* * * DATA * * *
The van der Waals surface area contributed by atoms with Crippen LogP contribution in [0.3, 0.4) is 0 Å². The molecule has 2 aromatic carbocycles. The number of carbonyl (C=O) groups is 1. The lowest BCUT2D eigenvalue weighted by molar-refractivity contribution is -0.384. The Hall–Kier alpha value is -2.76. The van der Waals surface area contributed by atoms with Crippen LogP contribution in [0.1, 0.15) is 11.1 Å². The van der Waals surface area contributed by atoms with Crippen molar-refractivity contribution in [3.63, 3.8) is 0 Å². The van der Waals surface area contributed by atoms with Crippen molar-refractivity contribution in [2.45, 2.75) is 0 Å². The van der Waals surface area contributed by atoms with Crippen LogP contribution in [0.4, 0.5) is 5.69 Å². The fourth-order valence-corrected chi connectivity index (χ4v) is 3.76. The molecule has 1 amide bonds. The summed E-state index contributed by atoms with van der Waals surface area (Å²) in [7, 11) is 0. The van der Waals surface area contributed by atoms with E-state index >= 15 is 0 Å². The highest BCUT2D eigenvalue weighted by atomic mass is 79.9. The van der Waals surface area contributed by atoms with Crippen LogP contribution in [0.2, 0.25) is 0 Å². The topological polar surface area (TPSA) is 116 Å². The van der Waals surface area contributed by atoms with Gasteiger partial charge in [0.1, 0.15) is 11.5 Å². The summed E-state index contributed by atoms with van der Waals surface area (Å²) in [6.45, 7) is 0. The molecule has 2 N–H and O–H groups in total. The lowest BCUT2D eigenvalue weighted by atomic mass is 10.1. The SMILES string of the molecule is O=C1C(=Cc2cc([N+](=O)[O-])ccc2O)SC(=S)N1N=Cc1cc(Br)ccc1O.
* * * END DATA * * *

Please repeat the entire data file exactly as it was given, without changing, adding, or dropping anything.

The van der Waals surface area contributed by atoms with Crippen LogP contribution in [0.3, 0.4) is 0 Å². The molecule has 2 aromatic carbocycles. The number of carbonyl (C=O) groups is 1. The lowest BCUT2D eigenvalue weighted by molar-refractivity contribution is -0.384. The Hall–Kier alpha value is -2.76. The van der Waals surface area contributed by atoms with Crippen LogP contribution in [0.1, 0.15) is 11.1 Å². The van der Waals surface area contributed by atoms with Crippen molar-refractivity contribution in [3.63, 3.8) is 0 Å². The van der Waals surface area contributed by atoms with Crippen molar-refractivity contribution in [2.45, 2.75) is 0 Å². The van der Waals surface area contributed by atoms with Crippen LogP contribution in [0.4, 0.5) is 5.69 Å². The fourth-order valence-corrected chi connectivity index (χ4v) is 3.76. The molecule has 1 amide bonds. The summed E-state index contributed by atoms with van der Waals surface area (Å²) in [7, 11) is 0. The van der Waals surface area contributed by atoms with E-state index >= 15 is 0 Å². The highest BCUT2D eigenvalue weighted by atomic mass is 79.9. The van der Waals surface area contributed by atoms with Crippen LogP contribution in [0.2, 0.25) is 0 Å². The topological polar surface area (TPSA) is 116 Å². The van der Waals surface area contributed by atoms with Gasteiger partial charge in [0.1, 0.15) is 11.5 Å². The summed E-state index contributed by atoms with van der Waals surface area (Å²) in [6.45, 7) is 0. The molecule has 2 N–H and O–H groups in total. The lowest BCUT2D eigenvalue weighted by atomic mass is 10.1. The SMILES string of the molecule is O=C1C(=Cc2cc([N+](=O)[O-])ccc2O)SC(=S)N1N=Cc1cc(Br)ccc1O.